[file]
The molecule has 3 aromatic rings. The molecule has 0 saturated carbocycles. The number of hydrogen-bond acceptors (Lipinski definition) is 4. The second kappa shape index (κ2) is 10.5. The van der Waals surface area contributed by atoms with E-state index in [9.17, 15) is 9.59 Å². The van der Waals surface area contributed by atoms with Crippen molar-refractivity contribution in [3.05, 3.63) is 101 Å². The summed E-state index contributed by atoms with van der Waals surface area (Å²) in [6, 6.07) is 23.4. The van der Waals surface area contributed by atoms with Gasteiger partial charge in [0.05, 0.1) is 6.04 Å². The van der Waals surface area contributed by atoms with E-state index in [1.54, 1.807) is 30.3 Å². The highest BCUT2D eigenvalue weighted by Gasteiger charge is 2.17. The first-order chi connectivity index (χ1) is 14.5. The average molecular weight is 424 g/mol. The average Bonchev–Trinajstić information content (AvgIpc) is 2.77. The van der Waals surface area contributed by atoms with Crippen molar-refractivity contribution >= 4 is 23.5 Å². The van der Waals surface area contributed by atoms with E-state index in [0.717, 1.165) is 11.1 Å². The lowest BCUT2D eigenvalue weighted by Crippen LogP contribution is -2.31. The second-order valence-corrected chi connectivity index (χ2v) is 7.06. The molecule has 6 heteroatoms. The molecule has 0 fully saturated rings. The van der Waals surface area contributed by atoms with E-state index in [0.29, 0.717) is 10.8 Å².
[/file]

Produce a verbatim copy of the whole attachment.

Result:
The molecule has 3 aromatic rings. The molecule has 0 saturated carbocycles. The number of hydrogen-bond acceptors (Lipinski definition) is 4. The second kappa shape index (κ2) is 10.5. The van der Waals surface area contributed by atoms with E-state index in [9.17, 15) is 9.59 Å². The van der Waals surface area contributed by atoms with Crippen molar-refractivity contribution in [3.05, 3.63) is 101 Å². The summed E-state index contributed by atoms with van der Waals surface area (Å²) in [6, 6.07) is 23.4. The van der Waals surface area contributed by atoms with Gasteiger partial charge in [0.05, 0.1) is 6.04 Å². The van der Waals surface area contributed by atoms with E-state index in [1.54, 1.807) is 30.3 Å². The highest BCUT2D eigenvalue weighted by Gasteiger charge is 2.17. The first-order chi connectivity index (χ1) is 14.5. The average molecular weight is 424 g/mol. The average Bonchev–Trinajstić information content (AvgIpc) is 2.77. The van der Waals surface area contributed by atoms with Crippen molar-refractivity contribution >= 4 is 23.5 Å². The van der Waals surface area contributed by atoms with E-state index in [0.717, 1.165) is 11.1 Å². The lowest BCUT2D eigenvalue weighted by Crippen LogP contribution is -2.31. The second-order valence-corrected chi connectivity index (χ2v) is 7.06. The molecule has 6 heteroatoms. The molecule has 0 fully saturated rings. The van der Waals surface area contributed by atoms with E-state index in [0.29, 0.717) is 10.8 Å².